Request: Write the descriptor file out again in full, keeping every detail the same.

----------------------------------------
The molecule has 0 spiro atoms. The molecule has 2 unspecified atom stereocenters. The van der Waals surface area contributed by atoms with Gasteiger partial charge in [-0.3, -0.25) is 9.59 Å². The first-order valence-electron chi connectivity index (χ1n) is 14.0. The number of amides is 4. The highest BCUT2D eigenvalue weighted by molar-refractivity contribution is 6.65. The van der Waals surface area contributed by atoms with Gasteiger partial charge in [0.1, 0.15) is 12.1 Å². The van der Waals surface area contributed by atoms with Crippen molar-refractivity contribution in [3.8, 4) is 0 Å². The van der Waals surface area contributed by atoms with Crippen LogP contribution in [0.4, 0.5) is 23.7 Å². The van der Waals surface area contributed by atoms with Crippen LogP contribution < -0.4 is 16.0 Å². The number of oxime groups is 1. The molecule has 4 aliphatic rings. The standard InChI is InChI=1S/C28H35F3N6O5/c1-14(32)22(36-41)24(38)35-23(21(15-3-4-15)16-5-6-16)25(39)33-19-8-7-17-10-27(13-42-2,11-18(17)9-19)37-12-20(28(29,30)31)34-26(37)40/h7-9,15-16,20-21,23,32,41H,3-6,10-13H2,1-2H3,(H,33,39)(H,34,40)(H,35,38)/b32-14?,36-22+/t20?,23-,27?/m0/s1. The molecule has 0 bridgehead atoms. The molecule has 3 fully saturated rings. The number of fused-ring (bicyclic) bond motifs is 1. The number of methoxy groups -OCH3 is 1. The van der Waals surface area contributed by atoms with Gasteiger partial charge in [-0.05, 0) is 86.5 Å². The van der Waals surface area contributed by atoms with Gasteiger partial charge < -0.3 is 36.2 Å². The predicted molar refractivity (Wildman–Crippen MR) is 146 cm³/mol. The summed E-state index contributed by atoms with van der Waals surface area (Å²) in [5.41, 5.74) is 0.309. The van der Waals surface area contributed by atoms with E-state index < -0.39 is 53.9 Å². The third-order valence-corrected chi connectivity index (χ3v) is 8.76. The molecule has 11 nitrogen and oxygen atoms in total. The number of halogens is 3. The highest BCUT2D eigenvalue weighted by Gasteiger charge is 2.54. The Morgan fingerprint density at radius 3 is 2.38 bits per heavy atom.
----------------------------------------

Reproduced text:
The molecule has 0 spiro atoms. The molecule has 2 unspecified atom stereocenters. The van der Waals surface area contributed by atoms with Gasteiger partial charge in [-0.3, -0.25) is 9.59 Å². The first-order valence-electron chi connectivity index (χ1n) is 14.0. The number of amides is 4. The highest BCUT2D eigenvalue weighted by molar-refractivity contribution is 6.65. The van der Waals surface area contributed by atoms with Gasteiger partial charge in [0.1, 0.15) is 12.1 Å². The van der Waals surface area contributed by atoms with Crippen molar-refractivity contribution in [3.8, 4) is 0 Å². The van der Waals surface area contributed by atoms with Crippen LogP contribution in [0.4, 0.5) is 23.7 Å². The van der Waals surface area contributed by atoms with Crippen LogP contribution < -0.4 is 16.0 Å². The number of oxime groups is 1. The molecule has 4 aliphatic rings. The standard InChI is InChI=1S/C28H35F3N6O5/c1-14(32)22(36-41)24(38)35-23(21(15-3-4-15)16-5-6-16)25(39)33-19-8-7-17-10-27(13-42-2,11-18(17)9-19)37-12-20(28(29,30)31)34-26(37)40/h7-9,15-16,20-21,23,32,41H,3-6,10-13H2,1-2H3,(H,33,39)(H,34,40)(H,35,38)/b32-14?,36-22+/t20?,23-,27?/m0/s1. The molecule has 0 bridgehead atoms. The molecule has 3 fully saturated rings. The number of fused-ring (bicyclic) bond motifs is 1. The number of methoxy groups -OCH3 is 1. The van der Waals surface area contributed by atoms with Gasteiger partial charge in [-0.05, 0) is 86.5 Å². The van der Waals surface area contributed by atoms with Gasteiger partial charge < -0.3 is 36.2 Å². The predicted molar refractivity (Wildman–Crippen MR) is 146 cm³/mol. The summed E-state index contributed by atoms with van der Waals surface area (Å²) in [5.41, 5.74) is 0.309. The van der Waals surface area contributed by atoms with E-state index < -0.39 is 53.9 Å². The third-order valence-corrected chi connectivity index (χ3v) is 8.76. The molecule has 11 nitrogen and oxygen atoms in total. The number of halogens is 3. The highest BCUT2D eigenvalue weighted by Gasteiger charge is 2.54. The Morgan fingerprint density at radius 3 is 2.38 bits per heavy atom.